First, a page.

The announcement came from the Bishops of Canada. The figure is designed to support healing and reconciliation efforts for victims of residential schools across the country. “Walking on the path of hope with the indigenous people of this soil” is a “definite expression,” the deans write in a statement.
Francesca Sabadinelli – Vatican City
A joint funding commitment at the national level, through which we can connect with a variety of initiatives, healings and reconciliation for the children of Native people in Canada, their families and survivors involved in residential schools in their community. The bishops of Canada say in a statement that they are “a firm expression of their desire to walk the path of faith with the indigenous people of this soil.”
$ 30 million in five years
With a goal of $ 30 million over five years, the program will involve initiatives in every region of the country, especially churches across Canada, to encourage and expand the effort. Bishop Raymond Poison expressed hope that these efforts could support significant projects across Canada and make a significant difference in addressing the shock caused by the historic and current, residential school system.
There is still a lot to do to heal
“When the Bishops of Canada met at the full meeting last week – in the words of Bishop Poison – there was a consensus that Catholic institutions should do more and more in the face of the suffering they experience in schools. Dedicated support will support projects and actions, and ensure the resources needed to help them recover.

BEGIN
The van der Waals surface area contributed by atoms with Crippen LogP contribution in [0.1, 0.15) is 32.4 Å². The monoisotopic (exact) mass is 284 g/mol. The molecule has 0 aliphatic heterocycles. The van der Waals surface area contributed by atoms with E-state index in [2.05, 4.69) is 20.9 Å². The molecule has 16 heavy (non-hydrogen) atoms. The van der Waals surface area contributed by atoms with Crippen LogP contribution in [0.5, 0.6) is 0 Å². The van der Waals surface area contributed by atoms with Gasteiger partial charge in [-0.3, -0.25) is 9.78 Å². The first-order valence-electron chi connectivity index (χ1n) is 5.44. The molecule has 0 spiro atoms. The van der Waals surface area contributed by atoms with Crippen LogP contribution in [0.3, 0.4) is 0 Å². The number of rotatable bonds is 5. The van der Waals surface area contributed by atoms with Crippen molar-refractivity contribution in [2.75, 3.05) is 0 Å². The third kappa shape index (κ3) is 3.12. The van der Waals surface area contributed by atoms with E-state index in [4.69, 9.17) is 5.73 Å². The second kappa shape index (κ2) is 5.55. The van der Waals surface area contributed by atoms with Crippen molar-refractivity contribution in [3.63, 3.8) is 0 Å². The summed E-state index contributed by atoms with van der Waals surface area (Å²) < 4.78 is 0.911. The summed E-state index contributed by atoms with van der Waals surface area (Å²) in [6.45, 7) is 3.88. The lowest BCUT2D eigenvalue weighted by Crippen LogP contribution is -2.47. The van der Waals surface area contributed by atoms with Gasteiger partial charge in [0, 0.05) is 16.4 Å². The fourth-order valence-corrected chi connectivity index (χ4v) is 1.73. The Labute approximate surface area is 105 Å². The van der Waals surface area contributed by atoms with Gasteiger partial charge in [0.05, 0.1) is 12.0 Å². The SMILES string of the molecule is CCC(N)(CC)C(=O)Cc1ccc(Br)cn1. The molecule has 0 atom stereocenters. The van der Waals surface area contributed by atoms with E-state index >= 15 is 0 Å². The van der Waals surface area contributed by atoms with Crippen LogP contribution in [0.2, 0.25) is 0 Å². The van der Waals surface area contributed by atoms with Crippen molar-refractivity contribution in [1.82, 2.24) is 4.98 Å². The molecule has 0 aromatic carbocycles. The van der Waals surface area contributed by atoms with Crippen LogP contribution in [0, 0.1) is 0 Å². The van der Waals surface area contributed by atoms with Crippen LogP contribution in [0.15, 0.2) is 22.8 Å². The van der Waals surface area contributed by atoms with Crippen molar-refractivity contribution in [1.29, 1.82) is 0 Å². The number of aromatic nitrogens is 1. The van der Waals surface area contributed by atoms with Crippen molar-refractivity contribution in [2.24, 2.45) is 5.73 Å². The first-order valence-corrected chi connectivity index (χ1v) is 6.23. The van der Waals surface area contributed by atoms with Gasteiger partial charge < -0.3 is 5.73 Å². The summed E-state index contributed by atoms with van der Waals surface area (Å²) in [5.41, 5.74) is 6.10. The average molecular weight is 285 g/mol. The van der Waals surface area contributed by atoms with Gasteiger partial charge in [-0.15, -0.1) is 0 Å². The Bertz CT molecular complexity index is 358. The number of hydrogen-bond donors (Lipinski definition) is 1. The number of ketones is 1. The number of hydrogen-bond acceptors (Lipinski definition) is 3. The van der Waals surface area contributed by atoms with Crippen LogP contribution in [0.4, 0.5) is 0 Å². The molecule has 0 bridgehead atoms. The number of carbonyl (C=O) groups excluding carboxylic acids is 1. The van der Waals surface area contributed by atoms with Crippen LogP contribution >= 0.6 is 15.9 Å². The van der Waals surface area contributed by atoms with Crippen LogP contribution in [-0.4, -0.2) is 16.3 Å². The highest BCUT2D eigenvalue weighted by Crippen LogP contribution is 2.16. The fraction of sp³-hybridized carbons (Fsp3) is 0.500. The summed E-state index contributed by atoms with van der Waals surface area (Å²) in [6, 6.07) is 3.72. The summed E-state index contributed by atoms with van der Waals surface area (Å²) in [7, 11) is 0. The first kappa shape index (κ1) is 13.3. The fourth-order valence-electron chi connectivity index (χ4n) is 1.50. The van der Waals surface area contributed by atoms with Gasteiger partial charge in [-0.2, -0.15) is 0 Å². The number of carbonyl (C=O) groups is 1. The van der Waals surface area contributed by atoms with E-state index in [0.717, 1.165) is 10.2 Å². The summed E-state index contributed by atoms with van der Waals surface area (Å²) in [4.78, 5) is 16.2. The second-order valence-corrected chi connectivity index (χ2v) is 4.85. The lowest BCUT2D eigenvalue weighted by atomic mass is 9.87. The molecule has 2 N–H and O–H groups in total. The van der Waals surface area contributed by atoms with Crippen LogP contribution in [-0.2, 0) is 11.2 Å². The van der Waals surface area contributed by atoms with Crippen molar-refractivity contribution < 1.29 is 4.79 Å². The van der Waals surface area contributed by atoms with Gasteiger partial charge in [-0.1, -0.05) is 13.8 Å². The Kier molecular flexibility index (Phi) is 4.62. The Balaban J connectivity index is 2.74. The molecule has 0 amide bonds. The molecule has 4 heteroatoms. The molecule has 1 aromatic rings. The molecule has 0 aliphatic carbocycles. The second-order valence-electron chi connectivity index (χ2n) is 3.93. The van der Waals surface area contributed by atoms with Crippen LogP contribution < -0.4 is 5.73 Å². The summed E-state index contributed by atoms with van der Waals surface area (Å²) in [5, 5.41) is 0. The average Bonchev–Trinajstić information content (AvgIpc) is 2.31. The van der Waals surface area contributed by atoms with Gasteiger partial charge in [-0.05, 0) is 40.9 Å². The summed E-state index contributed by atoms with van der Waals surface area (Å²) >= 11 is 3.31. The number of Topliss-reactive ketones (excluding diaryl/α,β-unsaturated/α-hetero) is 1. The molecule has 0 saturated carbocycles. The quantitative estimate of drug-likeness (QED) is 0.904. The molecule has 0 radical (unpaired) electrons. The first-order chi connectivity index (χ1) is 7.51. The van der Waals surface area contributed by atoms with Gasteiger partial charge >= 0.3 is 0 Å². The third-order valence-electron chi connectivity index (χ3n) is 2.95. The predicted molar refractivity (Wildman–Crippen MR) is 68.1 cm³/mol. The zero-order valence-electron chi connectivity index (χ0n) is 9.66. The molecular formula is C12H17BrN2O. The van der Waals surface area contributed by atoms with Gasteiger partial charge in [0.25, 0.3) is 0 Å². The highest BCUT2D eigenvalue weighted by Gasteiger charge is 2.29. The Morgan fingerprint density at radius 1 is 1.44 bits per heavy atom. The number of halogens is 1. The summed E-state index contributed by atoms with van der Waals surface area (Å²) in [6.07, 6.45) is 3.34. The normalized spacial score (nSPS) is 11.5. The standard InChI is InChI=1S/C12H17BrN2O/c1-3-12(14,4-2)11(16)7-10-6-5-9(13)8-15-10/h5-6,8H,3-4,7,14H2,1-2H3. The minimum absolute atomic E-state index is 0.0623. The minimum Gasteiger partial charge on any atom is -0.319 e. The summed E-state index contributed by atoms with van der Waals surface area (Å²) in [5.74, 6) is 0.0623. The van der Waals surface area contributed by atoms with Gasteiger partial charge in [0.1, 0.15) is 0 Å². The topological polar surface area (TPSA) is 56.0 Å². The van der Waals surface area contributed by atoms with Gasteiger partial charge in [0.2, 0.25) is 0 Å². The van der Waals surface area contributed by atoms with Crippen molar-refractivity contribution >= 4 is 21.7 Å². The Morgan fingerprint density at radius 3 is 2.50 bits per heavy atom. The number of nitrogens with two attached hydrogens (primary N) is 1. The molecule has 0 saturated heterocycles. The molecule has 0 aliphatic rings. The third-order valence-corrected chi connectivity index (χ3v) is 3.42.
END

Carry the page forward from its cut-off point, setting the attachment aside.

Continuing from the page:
Unite on the path of hope
Funding for the projects will be determined region-wise, in consultation with the first countries in each region, the Medes and the Inuit people. The Bishops of Canada will be responsible for formulating national policies and strategies, timelines and public relations for these joint ventures. Bishop William McGrathon stressed the importance of working with indigenous peoples on local goals, time and funding. “Bishops of Canada – guided by the policy of not talking about indigenous peoples. To this end, ongoing negotiations with local leadership will help find the most viable plans,” he added. We hope to learn to walk together, wherever we can, through relationships, searching for relationships and collaborating. ”
September 30, the first National Day for Victims
Report of the Conference of Canadian Bishops following the National Amnesty issued by the Bishops on Friday, September 24th and September 30th, just days before the first National Truth and Reconciliation Day for Survivors in Missing Children and Residential Schools. In recent months, more than a thousand anonymous graves with the remains of tribal children have been found near residential schools, i.e. schools established by the Canadian government in the late 19th century and handed over to local Christian churches, including Catholic churches. It is estimated that at least 4,000 of these children and adolescents died in about 80 years from disease, hunger, and cold.